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Westbrook eager for opportunity

Westbrook eager for opportunity

CLEVELAND -- The time spent by Jake Westbrook as part of the Yankees' organization didn't last much longer than a New York minute.

His stint covered one year in the system after being traded with Ted Lilly from Montreal for Hideki Irabu in December, 1999. He made three appearances at the Major League level, among which were two forgettable starts, before he was traded on June 29, 2000, to Cleveland as part of a package for David Justice.

But on Sunday, Westbrook returns to Yankee Stadium, where he made his Major League debut against the White Sox in 2000, only 12 days before being shipped out. He has taken to the mound as a visitor on these hallowed grounds in five games since his rookie season, but arguably none of those previous appearances will hold the importance of working in Game 3 of the American League Division Series, with the Indians one win away from clinching a spot in the AL Championship Series.

Westbrook now stands as a modestly salaried, middle-of-the-rotation veteran, scheduled to earn $33 million over the next three years, after the sinkerball specialist posted 57 wins in his last five seasons as a Cleveland starter. Those wins and the 153 career starts made by Westbrook for the Indians all have come without a postseason appearance -- until this weekend.

While the 30-year-old right-hander doesn't intend to alter his approach for the special appearance, he has been preparing all week. Truth be told, Westbrook has been dreaming of hitting this particular target since he was little.

"I'm definitely excited to be playing in this time of the year," Westbrook said. "You set goals as a kid to make it to the big leagues. When you do make it, you set goals for yourself and your team that you want to get to the World Series and win it. That's everyone's goal here, including myself.

"I feel really good about the way I'm pitching right now," added Westbrook, who finished 2007 with a 6-9 record and 4.32 ERA, but also won five of his final eight decisions. "You have to have a lot of confidence to pitch and to pitch in the playoffs. I'll take that confidence I've gained in the last month or two months, with the way I've pitched, and bring that into the playoffs."

This Game 3 will take on a little extra meaning in this five-game Division Series. Usually, one team takes control and regains home-field advantage in the case of an opening two-game split.

In the Indians' scenario, they can finish off the Yankees and their vaunted offense. Westbrook appears to be the perfect man to handle this particular job.

Cleveland could have opted for Paul Byrd, a proven winner with the past pedigree to get outs in big games. But simply put, Westbrook has better raw stuff.

On Aug. 23 at Detroit, Westbrook allowed five hits over eight shutout innings during his team's 3-1 victory. He two-hit Tampa Bay over seven innings on Aug. 18 and did the same against the White Sox on Aug. 7, picking up wins on both latter occasions.

September was not as kind to Westbrook, closing out the year with a 1-2 record and 4.14 ERA. His 0-2 record with a 12.46 ERA against the Yankees this season, along with a seven-day layoff since his last start, doesn't exactly give great hope for instant success.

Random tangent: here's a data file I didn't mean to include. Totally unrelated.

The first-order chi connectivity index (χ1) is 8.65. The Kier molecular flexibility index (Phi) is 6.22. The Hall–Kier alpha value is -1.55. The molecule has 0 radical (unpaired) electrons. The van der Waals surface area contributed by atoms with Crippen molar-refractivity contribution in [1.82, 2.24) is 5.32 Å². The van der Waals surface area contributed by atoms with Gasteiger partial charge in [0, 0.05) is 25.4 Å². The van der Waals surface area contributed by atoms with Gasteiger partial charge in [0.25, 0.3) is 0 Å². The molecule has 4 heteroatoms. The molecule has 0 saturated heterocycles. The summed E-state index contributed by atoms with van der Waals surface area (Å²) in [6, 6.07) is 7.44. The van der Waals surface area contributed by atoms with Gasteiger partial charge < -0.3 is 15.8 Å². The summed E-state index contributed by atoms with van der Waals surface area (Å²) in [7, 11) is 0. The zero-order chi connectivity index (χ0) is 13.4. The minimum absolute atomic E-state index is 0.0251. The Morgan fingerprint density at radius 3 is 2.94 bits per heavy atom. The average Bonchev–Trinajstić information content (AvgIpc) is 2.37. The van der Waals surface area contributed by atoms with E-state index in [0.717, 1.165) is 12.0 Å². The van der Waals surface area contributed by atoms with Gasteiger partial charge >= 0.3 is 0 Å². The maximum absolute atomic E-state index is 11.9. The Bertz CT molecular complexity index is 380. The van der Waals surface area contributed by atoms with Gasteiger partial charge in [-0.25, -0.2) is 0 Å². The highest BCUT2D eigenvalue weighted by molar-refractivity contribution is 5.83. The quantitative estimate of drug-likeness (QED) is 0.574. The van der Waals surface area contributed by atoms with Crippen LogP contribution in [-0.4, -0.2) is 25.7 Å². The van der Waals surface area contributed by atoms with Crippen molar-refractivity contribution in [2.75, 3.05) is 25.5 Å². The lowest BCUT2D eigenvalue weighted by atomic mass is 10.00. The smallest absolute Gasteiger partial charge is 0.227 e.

Those past numbers don't seem to bother Westbrook. Neither do the Yankees.

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"They have one of baseball's best lineups, and you can't make mistakes against them," Westbrook said. "But you don't make it to the playoffs without a good lineup. It's a matter of if you are on your game or not as a pitcher. It's a matter of if you are throwing the ball well and throwing strikes with all of your pitches. If you mix it up well, you can have some success."

"[Westbrook is] a guy that prides himself on being someone that you can count on, and you know what you're going to get from him," said Indians manager Eric Wedge. "Very intelligent, tough competitor. He has a quiet intensity about him that he channels in the right direction, and I'm hoping we'll see that [Sunday]."

As mentioned previously, Westbrook began to hone in on this start Tuesday when he threw a long bullpen session to simulate his regular turn in the rotation. Westbrook returns to the mound on four days' rest, just like most other 2007 starts.

This one has a little extra significance, even if Westbrook won't readily admit it.

Call it a possible playoff clincher in Yankee Stadium, not to mention Westbrook working with his teammates to eliminate the organization who gave him his first big league chance.

"It was just three-fourths of the season, but it definitely was a good organization," said Westbrook, who briefly worked on the same staff as Andy Pettitte, Mariano Rivera and Roger Clemens. The Hall of Fame bound Clemens gets the start for New York on Sunday, while Westbrook will face former teammates such as Derek Jeter and Jorge Posada from the 2000 World Series champions.

"They had a lot of big-name guys, and it was a little tough being a young guy with that organization. I didn't have much time to get settled in there, but I still got an opportunity with them and I was very appreciative.

"That's a different type of feel with them, obviously, being world champions 26 times," Westbrook added. "But I've had a lot of success here and it's good to be a Cleveland Indian. It's been an enjoyable ride."

Scott Merkin is a reporter for MLB.com. This story was not subject to the approval of Major League Baseball or its clubs.

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